Fr. John Serio was appointed director of the community that serves Salesian HS here in New Rochelle, and president of the school, which is part of the job description. For the last year he has been on the staff of the formation community in Orange, N.J., since December acting as director there. Previously he was principal of Don
Fr. John Serio
Bosco Cristo Rey HS in Takoma Park, Md. He served as director of Salesian HS from 1992 to 1998 and thus is quite familiar with it. He is also the province's superintendent of schools. He will replace Fr. Pat Angelucci.

Fr. Dominic Tran
Fr. Dominic Tran will become director of the formation community at Orange. For the last 2 years he has been the province's vocation director, prior to which he was vice director, CYM, and dean of candidates at the formation house. Whether he will continue as vocation director was not mentioned in the provincial's letter.

Additional appointments will be made in coming days.

Third Announcements

The Third Announcements

In the province newsletter of May 16, Fr. Tom Dunne made two more personnel announcements. These had been expected for a long time because the whole province already knew that Bro. Robert Malusa and Bro. Minh Dang had applied for and been accepted for the foreign missions.

Finally has come word of the decision of the Rector Major on which missions they are destined for:  Bro. Rob for Zambia and Bro. Minh for the Middle East.

Bro. Rob, a coadjutor brother, is a native of Long Island, N.Y.  He made his first profession of vows in 2006 and his perpetual profession last August (see perpetual vows). Since 2008 he has been CYM at St. Philip Benizi Parish in Belle Glade, Fla. He served as a Salesian Lay Missioner in Sierra Leone in 2002-2003, which provided the germ of his religious vocation.

Bro. Minh came to the U.S. as a Vietnamese refugee and grew up in Northern Virginia. He made his first vows in 2009 as a brother studying for the priesthood (see first vows). He has completed his practical training as a teacher at Salesian HS in New Rochelle and Don Bosco Prep in Ramsey, N.J. He will begin his theological studies in September at the Ratisbonne Institute in Jerusalem, coincidentally in his new province,

The Zambia Province (technically, still a "vice province") was created in 1994 and includes not only Zambia but also Malawi and Zimbabwe. Last Dec. 31 it numbered 75 professed SDBs and 8 novices. The professed included 7 coadjutors, 31 seminarians, and 37 priests. The provincial house is in Lusaka.

The Middle East Province was erected in 1902 and includes works in Israel, Palestine, Egypt, Lebanon, Syria, Turkey, and Iran. The provincial house is in Bethlehem. Not counting students from other provinces, there were 105 professed SDBs and 0 novices on Dec. 31: 12 coadjutors, 11 seminarians, and 82 priests.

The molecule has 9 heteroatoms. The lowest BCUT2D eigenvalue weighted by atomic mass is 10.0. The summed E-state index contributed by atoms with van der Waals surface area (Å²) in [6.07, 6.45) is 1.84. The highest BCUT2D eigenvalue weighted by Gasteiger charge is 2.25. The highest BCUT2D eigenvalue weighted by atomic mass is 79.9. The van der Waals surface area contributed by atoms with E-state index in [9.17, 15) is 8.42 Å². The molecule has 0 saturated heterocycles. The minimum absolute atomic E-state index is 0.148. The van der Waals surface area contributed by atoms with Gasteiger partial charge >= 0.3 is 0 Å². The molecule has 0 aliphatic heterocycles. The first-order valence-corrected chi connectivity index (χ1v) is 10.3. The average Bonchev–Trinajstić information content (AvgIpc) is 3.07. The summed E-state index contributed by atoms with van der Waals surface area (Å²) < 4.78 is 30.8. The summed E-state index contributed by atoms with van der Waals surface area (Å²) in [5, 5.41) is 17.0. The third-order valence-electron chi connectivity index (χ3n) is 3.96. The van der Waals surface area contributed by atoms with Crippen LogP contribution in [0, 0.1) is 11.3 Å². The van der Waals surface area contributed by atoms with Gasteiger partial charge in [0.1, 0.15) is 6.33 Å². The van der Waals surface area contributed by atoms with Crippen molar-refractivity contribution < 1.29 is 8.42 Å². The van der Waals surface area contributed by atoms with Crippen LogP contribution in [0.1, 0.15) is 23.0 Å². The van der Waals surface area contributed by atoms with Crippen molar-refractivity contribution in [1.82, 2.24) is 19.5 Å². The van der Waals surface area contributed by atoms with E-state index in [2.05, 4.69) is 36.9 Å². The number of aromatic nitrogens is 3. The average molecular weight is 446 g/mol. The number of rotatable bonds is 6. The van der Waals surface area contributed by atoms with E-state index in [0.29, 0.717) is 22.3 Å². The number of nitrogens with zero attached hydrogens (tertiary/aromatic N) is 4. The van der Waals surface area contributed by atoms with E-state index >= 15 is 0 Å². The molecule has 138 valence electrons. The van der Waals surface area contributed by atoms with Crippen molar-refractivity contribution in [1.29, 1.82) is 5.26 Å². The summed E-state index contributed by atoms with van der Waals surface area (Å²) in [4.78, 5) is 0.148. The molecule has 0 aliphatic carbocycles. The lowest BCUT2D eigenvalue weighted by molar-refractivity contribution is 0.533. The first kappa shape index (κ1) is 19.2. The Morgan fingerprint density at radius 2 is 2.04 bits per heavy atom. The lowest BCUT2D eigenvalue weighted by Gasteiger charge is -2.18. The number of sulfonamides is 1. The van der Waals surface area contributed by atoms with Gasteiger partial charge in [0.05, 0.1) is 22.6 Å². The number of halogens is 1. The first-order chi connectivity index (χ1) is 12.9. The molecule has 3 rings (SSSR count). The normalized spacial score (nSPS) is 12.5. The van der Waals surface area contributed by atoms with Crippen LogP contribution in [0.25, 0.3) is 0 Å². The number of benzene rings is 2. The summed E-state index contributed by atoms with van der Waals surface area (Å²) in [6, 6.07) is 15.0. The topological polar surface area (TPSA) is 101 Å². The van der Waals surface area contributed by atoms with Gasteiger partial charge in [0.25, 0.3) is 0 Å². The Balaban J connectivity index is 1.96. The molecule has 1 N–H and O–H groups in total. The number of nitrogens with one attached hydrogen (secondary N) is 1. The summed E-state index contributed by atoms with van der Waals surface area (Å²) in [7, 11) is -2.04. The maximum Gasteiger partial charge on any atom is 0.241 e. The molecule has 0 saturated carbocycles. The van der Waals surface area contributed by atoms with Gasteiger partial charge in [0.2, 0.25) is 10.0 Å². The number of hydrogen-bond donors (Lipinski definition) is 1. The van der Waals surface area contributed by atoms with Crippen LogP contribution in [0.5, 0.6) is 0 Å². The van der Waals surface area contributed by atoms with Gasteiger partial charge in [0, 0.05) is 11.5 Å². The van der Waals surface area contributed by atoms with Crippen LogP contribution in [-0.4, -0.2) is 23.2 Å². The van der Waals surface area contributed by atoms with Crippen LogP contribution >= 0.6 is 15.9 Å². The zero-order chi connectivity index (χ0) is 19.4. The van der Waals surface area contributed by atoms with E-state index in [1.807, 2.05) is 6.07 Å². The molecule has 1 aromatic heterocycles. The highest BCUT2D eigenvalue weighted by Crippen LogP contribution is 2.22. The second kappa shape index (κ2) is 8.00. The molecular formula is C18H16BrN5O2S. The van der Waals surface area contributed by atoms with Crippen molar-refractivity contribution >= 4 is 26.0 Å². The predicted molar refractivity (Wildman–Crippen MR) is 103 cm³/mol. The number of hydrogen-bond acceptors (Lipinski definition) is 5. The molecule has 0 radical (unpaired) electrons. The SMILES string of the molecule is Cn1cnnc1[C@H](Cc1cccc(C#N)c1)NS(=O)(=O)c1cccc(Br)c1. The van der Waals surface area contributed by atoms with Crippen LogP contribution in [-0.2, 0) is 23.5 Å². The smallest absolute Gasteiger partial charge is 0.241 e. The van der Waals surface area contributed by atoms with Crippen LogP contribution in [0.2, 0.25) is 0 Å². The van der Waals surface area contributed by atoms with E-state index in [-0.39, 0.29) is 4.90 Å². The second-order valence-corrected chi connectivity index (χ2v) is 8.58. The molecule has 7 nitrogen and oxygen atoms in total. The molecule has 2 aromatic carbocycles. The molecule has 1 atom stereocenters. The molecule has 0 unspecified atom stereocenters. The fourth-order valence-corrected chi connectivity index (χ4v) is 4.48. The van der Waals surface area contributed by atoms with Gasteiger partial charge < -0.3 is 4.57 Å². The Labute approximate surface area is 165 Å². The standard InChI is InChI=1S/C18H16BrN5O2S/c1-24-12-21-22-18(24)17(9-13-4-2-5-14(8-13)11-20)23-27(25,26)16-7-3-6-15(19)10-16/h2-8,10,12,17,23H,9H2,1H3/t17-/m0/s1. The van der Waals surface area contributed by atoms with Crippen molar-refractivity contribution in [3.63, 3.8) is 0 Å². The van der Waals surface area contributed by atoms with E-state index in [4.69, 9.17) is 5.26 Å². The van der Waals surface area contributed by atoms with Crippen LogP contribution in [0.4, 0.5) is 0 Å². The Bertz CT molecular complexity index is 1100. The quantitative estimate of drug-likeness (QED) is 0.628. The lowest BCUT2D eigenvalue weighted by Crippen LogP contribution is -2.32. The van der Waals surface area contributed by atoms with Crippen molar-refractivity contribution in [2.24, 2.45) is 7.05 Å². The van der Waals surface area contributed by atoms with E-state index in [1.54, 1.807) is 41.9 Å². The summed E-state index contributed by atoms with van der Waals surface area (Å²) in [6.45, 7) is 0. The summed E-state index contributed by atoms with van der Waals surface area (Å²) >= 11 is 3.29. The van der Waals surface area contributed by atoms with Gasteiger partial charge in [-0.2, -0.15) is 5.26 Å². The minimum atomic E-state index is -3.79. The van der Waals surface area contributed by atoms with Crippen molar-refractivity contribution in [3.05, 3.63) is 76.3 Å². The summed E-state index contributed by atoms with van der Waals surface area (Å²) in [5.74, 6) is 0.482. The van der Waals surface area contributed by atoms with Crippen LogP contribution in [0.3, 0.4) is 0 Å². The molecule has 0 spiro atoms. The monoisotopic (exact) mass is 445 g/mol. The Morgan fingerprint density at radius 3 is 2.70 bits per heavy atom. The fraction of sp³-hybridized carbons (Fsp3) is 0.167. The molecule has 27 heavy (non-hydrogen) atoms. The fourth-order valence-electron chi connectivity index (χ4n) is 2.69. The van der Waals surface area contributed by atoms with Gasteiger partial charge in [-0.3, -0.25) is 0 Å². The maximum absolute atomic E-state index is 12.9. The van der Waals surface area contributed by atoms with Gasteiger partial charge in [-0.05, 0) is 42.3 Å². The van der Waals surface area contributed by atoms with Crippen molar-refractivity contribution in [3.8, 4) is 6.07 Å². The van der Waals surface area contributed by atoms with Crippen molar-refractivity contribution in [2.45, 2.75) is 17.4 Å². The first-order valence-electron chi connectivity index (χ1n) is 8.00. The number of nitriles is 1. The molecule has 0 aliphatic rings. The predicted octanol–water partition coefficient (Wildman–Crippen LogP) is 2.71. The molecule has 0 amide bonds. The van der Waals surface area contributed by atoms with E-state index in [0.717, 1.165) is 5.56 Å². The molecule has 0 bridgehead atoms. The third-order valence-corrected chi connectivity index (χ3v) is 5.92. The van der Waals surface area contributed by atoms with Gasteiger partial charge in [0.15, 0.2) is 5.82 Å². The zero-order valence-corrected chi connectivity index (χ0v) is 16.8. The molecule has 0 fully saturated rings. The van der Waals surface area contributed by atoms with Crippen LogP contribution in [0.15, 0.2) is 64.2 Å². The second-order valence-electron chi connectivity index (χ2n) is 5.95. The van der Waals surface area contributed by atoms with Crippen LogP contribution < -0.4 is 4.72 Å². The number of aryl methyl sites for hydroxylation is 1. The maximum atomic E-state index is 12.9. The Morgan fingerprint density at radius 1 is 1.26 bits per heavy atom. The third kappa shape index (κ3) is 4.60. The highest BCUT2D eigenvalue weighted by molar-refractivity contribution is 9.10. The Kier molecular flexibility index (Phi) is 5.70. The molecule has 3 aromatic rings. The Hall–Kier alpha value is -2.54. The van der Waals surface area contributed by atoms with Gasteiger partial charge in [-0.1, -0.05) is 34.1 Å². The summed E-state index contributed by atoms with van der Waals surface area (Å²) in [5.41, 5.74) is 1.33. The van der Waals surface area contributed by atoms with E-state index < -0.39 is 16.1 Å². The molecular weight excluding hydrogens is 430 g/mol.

Both Bro. Rob and Bro. Minh will be part of the Society's 144th Missionary Expedition, which will receive orientation this summer and be solemnly sent off by the Rector Major on Sept. 28 from the Basilica of Mary Help of Christians in Turin, in keeping with Salesian tradition going back to 1875.

Bro. Stephen Sandor to Be Beatified

Bro. Stephen Sandor to Be Beatified

(ANS – Vatican City) – Pope Francis on May 15 approved the beatification of the Servant of God Stephen Sandor, a lay (coadjutor) brother of the Society of St. Francis de Sales. Back in March, the Congregation for Saints’ Causes recognized officially that he had been executed in hatred of the Faith, i.e., he is a martyr.

The rite of beatification will take place in Budapest, Hungary, on Saturday, October 19, 2013, where Bro. Stephen lived as a Salesian and where he was hanged on June 8, 1953, by the Communist rulers of the country. The Holy Father will be represented at the beatification ceremony by Cardinal Angelo Amato, SDB, prefect of the Congregation for Saints’ Causes.

Fr. Pierluigi Cameroni, Salesian postulator general, said that Bro. Stephen was sent by the Holy Spirit to the young people of Hungary to bear witness to the Gospel according to the spirit of Don Bosco. He remained with them and kept guard over them even to the point of giving his life as a martyr. He offered his life for the salvation of the young and in defense of the rights of the Church.

“We thank God for this special gift to the Church and to the Salesian Family in this Year of Faith as we prepare for the bicentennial of Don Bosco’s birth,” said Fr. Cameroni, as soon as he heard the news.  “This event is a moment of joy especially for the Salesian Congregation in Hungary, which this year celebrates 100 years of Salesian presence in the country. We receive this news also as a gift of Mary Help of Christians as we begin the novena in her honor. Stephen Sandor had great devotion to the Mother of God, and he spread this devotion among the young with great enthusiasm and fervor.”

Bro. Sandor, born in 1914 at Szolnok, Hungary, came to know about Don Bosco through the Salesian Bulletin and became an aspirant in 1936. He learned the printer’s craft and made his first profession on Sept. 8, 1940, as a coadjutor brother. In Budapest he taught printing, assisted at the youth center, and promoted the Young Catholic Workers. At the end of World War II, he began working for the material and moral rebuilding of society by gathering up poor youths and teaching them a trade.